April 3, 1918 [The Blue Bird]

It's my wife's birthday, and we all went to see Maurice Tourneur's film of Maeterlinck's The Blue Bird—of happiness, of course, as elusive as the thoughts of an infant—actually, almost exactly so, for we always think we know children, gaze on their smooth faces and see innocence and dreams and the urge to believe. And those things are in there, but they are hampered by the uncertainties of life down among the knees of the adults, who run the world without them, making ready. But children, we must admit, have no clear notion of—let alone appetite for—those things so carefully set before them, a shadowy banquet of vague courses. And so children form a second world, obscured from their parents' eyes, where hopes vie with fears; and the small size of everything nearest to them—their hands, their gait, their understanding—forms that world, long before they step into the looming, dim mansions their fathers prepare for them. And that child-world may glitter—but so will any object when a tear hangs on an eyelash. And it may glow—but the light is high and behind them, so everything also takes on shadows. I have tried all my life to see that world—but it has faded, as Wordsworth notes, and all we have left are these Platonic analogies of light and shadow, as fitful as firelight in the Cave. I play the game down there as best I can.

And so, at times, does Tourneur. In silhouette they move, cut-outs against the screen. The house seems fit for dolls, and the old woman from across the way is hooked over and hunched down like a storybook witch—but unfolds as a fairy. Tourneur's camera-effects—the film running in reverse, the fading, transforming images, the sudden cuts to indicate appearance and disappearance—ask us to step into the children's dream; but what more readily comes to mind are Méliès and the Lumière brothers, and their simple tableaux of "the inside of Things," as Fairy Berylune puts it—all alive, from cat and dog to milk and sugar—and Light herself, and the souls of the unborn (including Edison, waiting with a light bulb for his Birth Day), and the disquieting comfort of the dead—all of it plain and painted, until the departed grandparents are as welcome a sight as the unborn brother. But before they can touch either Pre- or After-life they must confront "wan sicknesses" and "shades and terror"—even War himself—flashing like cannon-fire, then gone. The fears lurk behind veils, just as the unborn children slip behind their own gauze, a mélange of every notion adults encourage (but children suspect), until the "endless repast" of Excess belches in their faces, the Morality they barely understand roughly shouldering them back into bed, the Blue Bird both an illusion and a promise of the comforts of home—where at the end everything looks ravishing, the treasure that has waited at their feet the whole while.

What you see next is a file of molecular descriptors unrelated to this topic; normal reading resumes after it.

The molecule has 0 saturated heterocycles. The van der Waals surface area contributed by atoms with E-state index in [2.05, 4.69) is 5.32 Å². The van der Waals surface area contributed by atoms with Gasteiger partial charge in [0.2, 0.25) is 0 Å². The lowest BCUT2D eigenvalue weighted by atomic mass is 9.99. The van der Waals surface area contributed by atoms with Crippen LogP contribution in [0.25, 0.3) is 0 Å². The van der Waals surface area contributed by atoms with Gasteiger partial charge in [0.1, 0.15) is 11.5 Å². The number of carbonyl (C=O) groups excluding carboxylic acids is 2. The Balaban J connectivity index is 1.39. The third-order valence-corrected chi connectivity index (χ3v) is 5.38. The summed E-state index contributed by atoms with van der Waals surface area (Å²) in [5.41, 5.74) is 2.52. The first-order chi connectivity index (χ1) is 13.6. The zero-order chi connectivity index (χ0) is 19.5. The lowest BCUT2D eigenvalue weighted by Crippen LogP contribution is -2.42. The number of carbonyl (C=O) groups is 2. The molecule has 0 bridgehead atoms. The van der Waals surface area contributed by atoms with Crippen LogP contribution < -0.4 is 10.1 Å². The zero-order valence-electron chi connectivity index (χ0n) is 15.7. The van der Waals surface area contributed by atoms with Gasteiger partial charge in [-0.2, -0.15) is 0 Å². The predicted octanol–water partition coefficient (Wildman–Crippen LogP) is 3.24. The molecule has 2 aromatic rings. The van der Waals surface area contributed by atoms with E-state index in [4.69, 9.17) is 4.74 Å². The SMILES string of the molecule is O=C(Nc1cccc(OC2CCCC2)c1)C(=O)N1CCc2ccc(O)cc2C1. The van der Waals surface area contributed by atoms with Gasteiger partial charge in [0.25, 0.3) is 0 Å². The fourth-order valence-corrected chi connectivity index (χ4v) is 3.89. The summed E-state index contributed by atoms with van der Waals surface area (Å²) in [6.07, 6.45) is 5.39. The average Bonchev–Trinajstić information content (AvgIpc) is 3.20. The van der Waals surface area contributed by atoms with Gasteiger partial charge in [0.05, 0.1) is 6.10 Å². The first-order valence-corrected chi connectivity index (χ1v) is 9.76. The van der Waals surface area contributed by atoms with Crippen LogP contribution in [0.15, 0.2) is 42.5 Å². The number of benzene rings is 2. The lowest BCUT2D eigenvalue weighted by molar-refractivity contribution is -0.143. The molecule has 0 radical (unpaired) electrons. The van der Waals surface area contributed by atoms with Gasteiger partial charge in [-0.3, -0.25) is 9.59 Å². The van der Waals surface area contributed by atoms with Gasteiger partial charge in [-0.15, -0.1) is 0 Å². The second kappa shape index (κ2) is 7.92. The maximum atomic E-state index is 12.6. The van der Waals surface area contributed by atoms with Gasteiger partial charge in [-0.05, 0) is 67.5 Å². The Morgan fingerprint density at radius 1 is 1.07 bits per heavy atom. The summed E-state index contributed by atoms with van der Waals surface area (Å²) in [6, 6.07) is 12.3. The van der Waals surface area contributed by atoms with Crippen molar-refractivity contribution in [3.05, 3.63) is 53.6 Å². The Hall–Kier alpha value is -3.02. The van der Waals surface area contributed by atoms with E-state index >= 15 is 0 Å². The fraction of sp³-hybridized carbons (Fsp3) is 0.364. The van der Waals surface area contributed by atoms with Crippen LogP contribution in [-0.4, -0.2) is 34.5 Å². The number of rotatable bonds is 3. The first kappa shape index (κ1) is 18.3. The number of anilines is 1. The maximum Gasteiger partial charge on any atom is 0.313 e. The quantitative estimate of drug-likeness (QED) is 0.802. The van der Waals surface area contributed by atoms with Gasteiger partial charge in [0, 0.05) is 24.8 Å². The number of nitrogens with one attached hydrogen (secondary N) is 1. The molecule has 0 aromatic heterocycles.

I wonder if that dream and promise is more the adult's than the child's. At the film's end, the boy looks at us and exhorts, "Be sure to look first in your own homes" for the Blue Bird, "where he is most apt to be found." And as he stares at the camera, I can't help but think of Tourneur right beside it, happy his dream has found a voice. But as the scene fades, the child abides, and keeps his own counsel.


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